Computing differential expression with edgeR

Aligned reads from each library were mapped to the existing gene models13 using Rsubread featureCounts59. Resulting counts files were then merged and input into edgeR60. Genes with more than three libraries being represented by 0.18 counts per million reads, translating to at least 10 reads aligned to a gene, were kept for further analysis. RPKM values were calculated for the remaining genes and the edgeR Exact Test was used to determine which genes were differentially expressed. Differences were considered significant if they had an FDR-corrected p-value <0.01.

Computing differential exon usage with DEXseq

Aligned reads from each library were mapped to the existing gene models using the script provided by DEXseq61. DEXseq was then used with the standard implementation to compute differential exon usage between the maternal care and no care groups. Exons were considered differentially utilized if they had an FDR-corrected p-value <0.01. The native plotting function in DEXseq was used to plot the exon usage of genes that contained a differentially utilized exon as well as a DMR.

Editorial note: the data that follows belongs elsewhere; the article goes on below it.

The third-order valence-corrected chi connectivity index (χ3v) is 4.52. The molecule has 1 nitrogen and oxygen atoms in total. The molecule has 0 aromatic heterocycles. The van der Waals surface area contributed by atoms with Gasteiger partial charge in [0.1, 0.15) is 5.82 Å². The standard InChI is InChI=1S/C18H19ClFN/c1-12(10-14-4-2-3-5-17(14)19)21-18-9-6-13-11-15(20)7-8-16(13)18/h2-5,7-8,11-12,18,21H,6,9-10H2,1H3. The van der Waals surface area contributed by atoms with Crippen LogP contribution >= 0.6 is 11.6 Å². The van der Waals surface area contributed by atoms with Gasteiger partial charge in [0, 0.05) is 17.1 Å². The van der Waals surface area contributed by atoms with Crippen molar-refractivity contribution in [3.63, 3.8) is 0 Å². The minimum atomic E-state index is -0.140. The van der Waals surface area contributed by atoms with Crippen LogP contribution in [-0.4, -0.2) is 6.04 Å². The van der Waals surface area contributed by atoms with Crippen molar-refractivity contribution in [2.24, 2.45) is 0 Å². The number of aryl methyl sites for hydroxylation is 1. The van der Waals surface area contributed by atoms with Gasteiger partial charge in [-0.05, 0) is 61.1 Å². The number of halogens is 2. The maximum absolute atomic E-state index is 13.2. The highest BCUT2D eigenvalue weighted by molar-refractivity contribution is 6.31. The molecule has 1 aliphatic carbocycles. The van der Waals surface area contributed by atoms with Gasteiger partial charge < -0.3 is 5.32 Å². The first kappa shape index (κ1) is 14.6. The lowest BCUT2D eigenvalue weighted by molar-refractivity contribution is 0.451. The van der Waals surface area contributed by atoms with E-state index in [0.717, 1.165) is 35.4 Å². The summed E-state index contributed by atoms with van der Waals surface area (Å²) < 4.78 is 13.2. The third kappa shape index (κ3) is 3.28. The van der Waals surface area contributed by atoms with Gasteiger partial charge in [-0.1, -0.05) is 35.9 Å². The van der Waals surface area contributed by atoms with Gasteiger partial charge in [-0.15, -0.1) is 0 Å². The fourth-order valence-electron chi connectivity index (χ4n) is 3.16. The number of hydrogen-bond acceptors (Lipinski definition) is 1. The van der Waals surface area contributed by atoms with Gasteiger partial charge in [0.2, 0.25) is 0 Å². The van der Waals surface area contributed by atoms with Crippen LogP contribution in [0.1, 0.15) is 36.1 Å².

Additional alternative splicing metrics from rMATS

Aligned reads spanning junctions were quantified using rMATS62. Genes containing an alternative splicing event with an FDR-corrected p-value <0.01 were considered significantly alternatively spliced. Alternative splicing events in genes that also contained DMRs were visualized using the DEXseq plotting function. rMATS is ideal for identifying a variety of alternative splicing event types, but its dependence on junction-spanning reads makes it liable to miss alternative splicing events that occur in low proportion. DEXseq, while only able to detect specific types of splicing events, leverages more total reads to yield a more thorough analysis of differential exon usage.

Bisulfite sequencing and quantification